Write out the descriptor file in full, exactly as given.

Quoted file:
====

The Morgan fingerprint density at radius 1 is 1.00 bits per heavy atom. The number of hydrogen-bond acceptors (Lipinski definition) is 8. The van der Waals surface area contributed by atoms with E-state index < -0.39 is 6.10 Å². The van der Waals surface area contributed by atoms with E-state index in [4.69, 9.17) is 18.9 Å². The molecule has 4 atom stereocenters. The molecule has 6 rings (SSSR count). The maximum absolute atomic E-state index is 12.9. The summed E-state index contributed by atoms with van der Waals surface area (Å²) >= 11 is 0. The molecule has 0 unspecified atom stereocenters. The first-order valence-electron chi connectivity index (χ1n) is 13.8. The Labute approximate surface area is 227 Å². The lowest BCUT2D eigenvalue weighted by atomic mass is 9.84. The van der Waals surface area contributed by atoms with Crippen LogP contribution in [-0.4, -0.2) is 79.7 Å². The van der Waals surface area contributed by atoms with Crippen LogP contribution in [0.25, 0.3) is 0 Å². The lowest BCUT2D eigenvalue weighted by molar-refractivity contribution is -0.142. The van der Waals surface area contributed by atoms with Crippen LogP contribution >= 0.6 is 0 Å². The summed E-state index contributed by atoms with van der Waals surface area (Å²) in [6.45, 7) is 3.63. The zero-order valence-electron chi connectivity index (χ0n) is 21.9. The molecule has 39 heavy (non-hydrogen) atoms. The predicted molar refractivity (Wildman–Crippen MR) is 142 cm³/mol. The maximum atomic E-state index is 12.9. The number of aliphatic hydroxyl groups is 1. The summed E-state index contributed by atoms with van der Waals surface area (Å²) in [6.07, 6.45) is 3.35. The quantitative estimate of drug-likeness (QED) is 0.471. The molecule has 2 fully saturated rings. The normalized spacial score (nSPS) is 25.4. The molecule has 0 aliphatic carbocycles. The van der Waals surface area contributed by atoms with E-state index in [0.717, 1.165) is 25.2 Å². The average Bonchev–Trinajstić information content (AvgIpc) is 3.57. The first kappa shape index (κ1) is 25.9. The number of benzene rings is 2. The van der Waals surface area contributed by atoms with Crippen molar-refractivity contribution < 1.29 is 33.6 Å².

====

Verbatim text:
The Morgan fingerprint density at radius 1 is 1.00 bits per heavy atom. The number of hydrogen-bond acceptors (Lipinski definition) is 8. The van der Waals surface area contributed by atoms with E-state index < -0.39 is 6.10 Å². The van der Waals surface area contributed by atoms with E-state index in [4.69, 9.17) is 18.9 Å². The molecule has 4 atom stereocenters. The molecule has 6 rings (SSSR count). The maximum absolute atomic E-state index is 12.9. The summed E-state index contributed by atoms with van der Waals surface area (Å²) >= 11 is 0. The molecule has 0 unspecified atom stereocenters. The first-order valence-electron chi connectivity index (χ1n) is 13.8. The Labute approximate surface area is 227 Å². The lowest BCUT2D eigenvalue weighted by atomic mass is 9.84. The van der Waals surface area contributed by atoms with Crippen LogP contribution in [-0.4, -0.2) is 79.7 Å². The van der Waals surface area contributed by atoms with Crippen LogP contribution in [0.25, 0.3) is 0 Å². The lowest BCUT2D eigenvalue weighted by molar-refractivity contribution is -0.142. The van der Waals surface area contributed by atoms with Crippen LogP contribution >= 0.6 is 0 Å². The summed E-state index contributed by atoms with van der Waals surface area (Å²) in [6.45, 7) is 3.63. The zero-order valence-electron chi connectivity index (χ0n) is 21.9. The molecule has 39 heavy (non-hydrogen) atoms. The predicted molar refractivity (Wildman–Crippen MR) is 142 cm³/mol. The maximum atomic E-state index is 12.9. The number of aliphatic hydroxyl groups is 1. The summed E-state index contributed by atoms with van der Waals surface area (Å²) in [6.07, 6.45) is 3.35. The quantitative estimate of drug-likeness (QED) is 0.471. The molecule has 2 fully saturated rings. The normalized spacial score (nSPS) is 25.4. The molecule has 0 aliphatic carbocycles. The van der Waals surface area contributed by atoms with E-state index in [0.717, 1.165) is 25.2 Å². The average Bonchev–Trinajstić information content (AvgIpc) is 3.57. The first kappa shape index (κ1) is 25.9. The number of benzene rings is 2. The van der Waals surface area contributed by atoms with Crippen molar-refractivity contribution < 1.29 is 33.6 Å².